Overanalyzing Apple’s product cycles: Why the iPhone 4S shouldn’t surprise you
The ridiculous outrage around Apple’s iPhone 4S seems to have been quieted by Steve Jobs’ death. But for the sake of closure, I’ll be clear: There never should have been any shock around the iPhone 4S to begin with.
Apple just doesn’t do major redesigns for its product every single year. The closest was the iPod mini/nano line, which was its first gigantic consumer hit last decade, and got regular exterior updates every year for a while.
But if you look at most every other Apple product, they only tend to get major exterior or structural updates every couple of years — or even less often than that — with minor to moderate “refreshes” in between. These include color changes, faster components, lower prices, etc. (Not pictured: The MacBook Air and Apple TV, which also went a few years without major updates.)
This should make perfect sense, because the trend in technology has been that software, not hardware, is what is changing the fastest. And software can offer users substantially different experiences for far lower costs than hardware updates.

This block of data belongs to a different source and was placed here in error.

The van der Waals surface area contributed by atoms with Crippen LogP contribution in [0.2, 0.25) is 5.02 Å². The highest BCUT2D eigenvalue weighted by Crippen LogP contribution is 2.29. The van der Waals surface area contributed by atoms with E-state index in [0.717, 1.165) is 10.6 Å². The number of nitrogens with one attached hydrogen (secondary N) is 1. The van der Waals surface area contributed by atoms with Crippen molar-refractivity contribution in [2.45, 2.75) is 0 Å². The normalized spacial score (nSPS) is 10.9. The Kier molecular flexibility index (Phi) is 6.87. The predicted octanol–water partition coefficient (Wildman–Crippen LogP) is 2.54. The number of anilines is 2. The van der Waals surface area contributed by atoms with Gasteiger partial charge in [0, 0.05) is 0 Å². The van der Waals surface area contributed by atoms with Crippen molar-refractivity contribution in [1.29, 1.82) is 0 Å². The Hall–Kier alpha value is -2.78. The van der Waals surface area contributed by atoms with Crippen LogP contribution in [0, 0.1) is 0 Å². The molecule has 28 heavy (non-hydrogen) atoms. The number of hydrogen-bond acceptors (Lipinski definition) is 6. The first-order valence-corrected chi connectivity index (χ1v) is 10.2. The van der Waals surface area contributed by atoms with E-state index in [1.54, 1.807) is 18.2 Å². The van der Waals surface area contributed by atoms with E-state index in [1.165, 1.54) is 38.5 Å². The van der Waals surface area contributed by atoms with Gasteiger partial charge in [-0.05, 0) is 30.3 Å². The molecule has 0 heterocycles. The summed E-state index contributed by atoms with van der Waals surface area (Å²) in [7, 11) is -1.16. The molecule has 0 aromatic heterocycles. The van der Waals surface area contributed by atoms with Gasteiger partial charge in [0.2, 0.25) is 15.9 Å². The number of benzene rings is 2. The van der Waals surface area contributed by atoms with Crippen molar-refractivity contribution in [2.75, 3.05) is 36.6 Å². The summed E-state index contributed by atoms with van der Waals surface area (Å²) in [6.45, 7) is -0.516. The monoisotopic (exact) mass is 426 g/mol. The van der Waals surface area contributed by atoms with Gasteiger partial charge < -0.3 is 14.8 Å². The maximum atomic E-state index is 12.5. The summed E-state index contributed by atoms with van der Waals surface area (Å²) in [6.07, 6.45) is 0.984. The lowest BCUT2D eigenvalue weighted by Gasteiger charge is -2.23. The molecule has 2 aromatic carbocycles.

Moreover, the iPhone is the iPhone mostly because of its software. And software upgrades — while not as tangible as a new device shape or material — are just as important to Apple’s devices and to Apple’s business.
And a few notes specific to the iPhone line: Most people are on 2-year mobile contracts and don’t upgrade every year. Apple is designing with that in mind. And there are a few key things that might go into Apple’s next radical iPhone redesign that aren’t quite ready or mainstream: NFC technology and 4G LTE.
As I said on Tuesday, between the next iPhone and iPad, and a potential Apple television set, Apple has now set itself up for a huge product year in 2012.
Check out my new site: The New Consumer, a publication about how and why people spend their time and money.